Why evidence based environmental policy must be improved

With the General Election approaching the Greengage team will be producing a number of thought pieces on ‘Politics and the Environment’. Here our Senior Consultant Morgan Taylor argues why evidence based environmental policy must be improved…

Anyone watching Newsnight this week may have seen journalist and scientist Dr. Ben Goldacre speaking about the misuse of Evidence Based Policy (EBP).

Policy that purports to be ‘EBP’ has been grossly mismanaged by government past and present. The use of data within policy making is something that is taken for granted and should be subject to greater scrutiny.

Voter apathy regarding politics’ environmental agenda has improved, meaning Climate Change adaptation policy is a hot topic and a potential vote winner, however, very little policy (or legislation) is directly shaped by empirical data, particularly under the current coalition (see anything suggested by former Environment Secretary and Climate Change denier Owen Paterson). Rather, it is constructed from the potentially ill-informed vote winning zeitgeist, which sometimes resembles, but may not necessarily reflect, real world data. Broad brush EBP has undeniably pushed the environmental agenda forward including a commitment for a 80% reduction in greenhouse gas emissions by 2050, but, at a finer detail, the fidelity of research influence over policy is lost.

The cherry picking of data (where data are deliberately chosen and presented out of context) has been widely publicised and condemned as a major issue of the pharmaceuticals industry (see the Tamiflu debacle) although it seems that the misuse and clever manipulation of data in general by politicians is ingrained within contemporary political rhetoric. This is surely worrying when contemporary policy is being shaped to prevent disaster (I think I justifiably use that word avoiding hyperbole) as a consequence of climate change; you’d hope that data is given precedent, when by many accounts it is not.

MT article

Is the sun setting or rising on the environmental agenda in parliament? Photo from The Guardian.

Whilst research groups and think tanks such as the Committee on Climate Change and the Natural Capital Committee contribute valuable data, and the government have an abundance of guidance documents stating their approach to EBP, it sometimes seems like window dressing; there’s a load of data out there but how much actually filters down and directly informs decisions designed to make our lives better? Data simply isn’t given enough credence in UK politics, particularly if it contradicts the ‘party line’. This would never be the case within other facets of modern life where big data are intrinsic and are generally employed to great effect. This includes medicine (ignoring the problem with Big Pharma as mentioned above), where detailed scientific randomised trials are required to prove efficacy before a technique or treatment can be rolled out; the stakes are just as high in the actions governed by environmental policy but this scientific approach is generally ignored. Environmental EBP does exist but there are problems: Biodiversity Offsetting is one example of the current coalition testing EBP through (their flawed attempt at) scientific trials, but notably falling short; the government’s stalled commitments to designating Marine Protected Zones that have proven economic and environmental benefits is another.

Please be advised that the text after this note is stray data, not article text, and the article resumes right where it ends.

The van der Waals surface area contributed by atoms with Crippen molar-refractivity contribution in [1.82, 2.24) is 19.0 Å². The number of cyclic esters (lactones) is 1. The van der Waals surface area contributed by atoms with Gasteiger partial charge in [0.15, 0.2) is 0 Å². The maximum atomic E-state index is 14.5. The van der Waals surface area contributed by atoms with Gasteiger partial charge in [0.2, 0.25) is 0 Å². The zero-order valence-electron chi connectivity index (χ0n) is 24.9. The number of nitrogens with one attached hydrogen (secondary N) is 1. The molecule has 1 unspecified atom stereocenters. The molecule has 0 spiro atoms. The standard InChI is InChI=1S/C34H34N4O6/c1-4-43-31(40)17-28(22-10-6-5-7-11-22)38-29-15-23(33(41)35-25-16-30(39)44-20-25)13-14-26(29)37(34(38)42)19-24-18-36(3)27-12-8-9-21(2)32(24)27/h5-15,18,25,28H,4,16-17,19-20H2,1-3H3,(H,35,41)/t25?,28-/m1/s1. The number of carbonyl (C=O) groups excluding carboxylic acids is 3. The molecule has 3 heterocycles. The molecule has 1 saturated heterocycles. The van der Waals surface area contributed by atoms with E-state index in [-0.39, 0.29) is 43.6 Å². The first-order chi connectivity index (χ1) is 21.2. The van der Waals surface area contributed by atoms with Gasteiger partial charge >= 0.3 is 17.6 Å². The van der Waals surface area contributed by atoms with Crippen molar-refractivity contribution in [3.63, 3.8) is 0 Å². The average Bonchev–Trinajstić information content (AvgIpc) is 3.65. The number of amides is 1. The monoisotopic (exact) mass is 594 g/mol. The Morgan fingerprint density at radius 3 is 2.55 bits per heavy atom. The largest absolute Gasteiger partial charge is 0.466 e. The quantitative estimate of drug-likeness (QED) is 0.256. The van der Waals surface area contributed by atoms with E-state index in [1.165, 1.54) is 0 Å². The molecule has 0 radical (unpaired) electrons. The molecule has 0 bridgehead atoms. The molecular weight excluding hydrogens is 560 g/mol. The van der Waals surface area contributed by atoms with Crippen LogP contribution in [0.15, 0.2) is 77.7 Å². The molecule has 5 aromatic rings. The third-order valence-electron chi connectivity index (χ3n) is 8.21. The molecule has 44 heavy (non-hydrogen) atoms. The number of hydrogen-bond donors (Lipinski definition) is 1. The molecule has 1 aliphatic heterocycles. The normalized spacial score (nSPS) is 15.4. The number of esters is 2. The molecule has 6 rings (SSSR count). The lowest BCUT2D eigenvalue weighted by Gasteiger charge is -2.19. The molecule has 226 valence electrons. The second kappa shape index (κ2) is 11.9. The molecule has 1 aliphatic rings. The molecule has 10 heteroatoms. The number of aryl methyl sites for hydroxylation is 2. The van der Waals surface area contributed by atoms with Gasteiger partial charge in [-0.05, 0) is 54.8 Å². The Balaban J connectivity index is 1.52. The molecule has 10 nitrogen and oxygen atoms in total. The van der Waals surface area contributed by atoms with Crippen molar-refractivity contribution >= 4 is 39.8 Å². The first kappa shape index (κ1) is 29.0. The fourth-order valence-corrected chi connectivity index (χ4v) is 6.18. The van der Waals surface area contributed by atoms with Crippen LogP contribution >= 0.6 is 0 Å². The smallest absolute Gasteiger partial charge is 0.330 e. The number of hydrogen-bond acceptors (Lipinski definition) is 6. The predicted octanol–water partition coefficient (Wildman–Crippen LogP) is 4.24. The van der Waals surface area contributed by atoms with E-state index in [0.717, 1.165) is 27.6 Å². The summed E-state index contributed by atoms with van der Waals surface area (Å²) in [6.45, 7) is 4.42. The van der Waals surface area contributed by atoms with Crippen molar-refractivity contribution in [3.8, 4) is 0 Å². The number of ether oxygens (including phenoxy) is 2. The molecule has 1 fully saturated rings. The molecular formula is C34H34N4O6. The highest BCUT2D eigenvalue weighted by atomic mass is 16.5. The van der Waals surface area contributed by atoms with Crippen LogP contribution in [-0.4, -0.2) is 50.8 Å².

As a caveat, my argument in this piece does not consider the business case for policy implementation, however it has to be presumed that the hypothetical future policy I refer to is economically viable (be that in the short or long term) or otherwise critical (its hypothetical efficacy would otherwise not be proven under the hypothetical scientific analysis), meaning from a commercial perspective (rather than an altruistic ‘save the world’ perspective) it is also in our favour to implement EBP.

Despite all of this, I think policy is moving in a very good direction and I don’t disagree with many trends (particularly in London with regards to sustainable development) BUT we would do well to not lose sight of what should form the absolute basis of all of our actions: scientific evidence.